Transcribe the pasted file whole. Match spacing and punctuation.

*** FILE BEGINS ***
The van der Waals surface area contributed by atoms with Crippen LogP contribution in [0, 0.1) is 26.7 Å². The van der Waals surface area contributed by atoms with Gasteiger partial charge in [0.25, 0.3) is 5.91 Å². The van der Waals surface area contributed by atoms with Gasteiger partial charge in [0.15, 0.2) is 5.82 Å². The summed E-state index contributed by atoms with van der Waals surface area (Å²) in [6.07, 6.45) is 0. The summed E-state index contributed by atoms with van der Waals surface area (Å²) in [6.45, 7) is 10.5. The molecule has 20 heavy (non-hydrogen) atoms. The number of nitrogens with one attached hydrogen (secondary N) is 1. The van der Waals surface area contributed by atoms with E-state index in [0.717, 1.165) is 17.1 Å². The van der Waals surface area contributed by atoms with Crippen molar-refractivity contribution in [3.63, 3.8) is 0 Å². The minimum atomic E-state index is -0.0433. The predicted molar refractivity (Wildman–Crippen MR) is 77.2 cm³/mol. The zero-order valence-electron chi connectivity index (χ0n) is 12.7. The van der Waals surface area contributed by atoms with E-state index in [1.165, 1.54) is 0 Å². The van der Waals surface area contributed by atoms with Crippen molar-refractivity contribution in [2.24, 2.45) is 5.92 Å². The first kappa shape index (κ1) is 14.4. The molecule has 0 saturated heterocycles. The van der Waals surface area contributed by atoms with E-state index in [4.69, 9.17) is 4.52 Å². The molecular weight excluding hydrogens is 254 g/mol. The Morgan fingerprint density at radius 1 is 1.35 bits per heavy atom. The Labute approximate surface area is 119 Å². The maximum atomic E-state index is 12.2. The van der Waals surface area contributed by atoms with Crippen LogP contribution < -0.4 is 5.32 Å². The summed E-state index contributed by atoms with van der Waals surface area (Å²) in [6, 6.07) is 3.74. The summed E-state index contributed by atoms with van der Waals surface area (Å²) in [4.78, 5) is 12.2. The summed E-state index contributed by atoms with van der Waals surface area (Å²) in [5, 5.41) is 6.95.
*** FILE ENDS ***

The van der Waals surface area contributed by atoms with Crippen LogP contribution in [0, 0.1) is 26.7 Å². The van der Waals surface area contributed by atoms with Gasteiger partial charge in [0.25, 0.3) is 5.91 Å². The van der Waals surface area contributed by atoms with Gasteiger partial charge in [0.15, 0.2) is 5.82 Å². The summed E-state index contributed by atoms with van der Waals surface area (Å²) in [6.07, 6.45) is 0. The summed E-state index contributed by atoms with van der Waals surface area (Å²) in [6.45, 7) is 10.5. The molecule has 20 heavy (non-hydrogen) atoms. The number of nitrogens with one attached hydrogen (secondary N) is 1. The van der Waals surface area contributed by atoms with E-state index in [0.717, 1.165) is 17.1 Å². The van der Waals surface area contributed by atoms with Crippen molar-refractivity contribution in [3.63, 3.8) is 0 Å². The minimum atomic E-state index is -0.0433. The predicted molar refractivity (Wildman–Crippen MR) is 77.2 cm³/mol. The zero-order valence-electron chi connectivity index (χ0n) is 12.7. The van der Waals surface area contributed by atoms with E-state index in [1.165, 1.54) is 0 Å². The van der Waals surface area contributed by atoms with Crippen molar-refractivity contribution in [2.24, 2.45) is 5.92 Å². The first kappa shape index (κ1) is 14.4. The molecule has 0 saturated heterocycles. The van der Waals surface area contributed by atoms with E-state index in [4.69, 9.17) is 4.52 Å². The molecular weight excluding hydrogens is 254 g/mol. The Morgan fingerprint density at radius 1 is 1.35 bits per heavy atom. The Labute approximate surface area is 119 Å². The maximum atomic E-state index is 12.2. The van der Waals surface area contributed by atoms with Crippen LogP contribution < -0.4 is 5.32 Å². The summed E-state index contributed by atoms with van der Waals surface area (Å²) in [6, 6.07) is 3.74. The summed E-state index contributed by atoms with van der Waals surface area (Å²) in [4.78, 5) is 12.2. The summed E-state index contributed by atoms with van der Waals surface area (Å²) in [5, 5.41) is 6.95.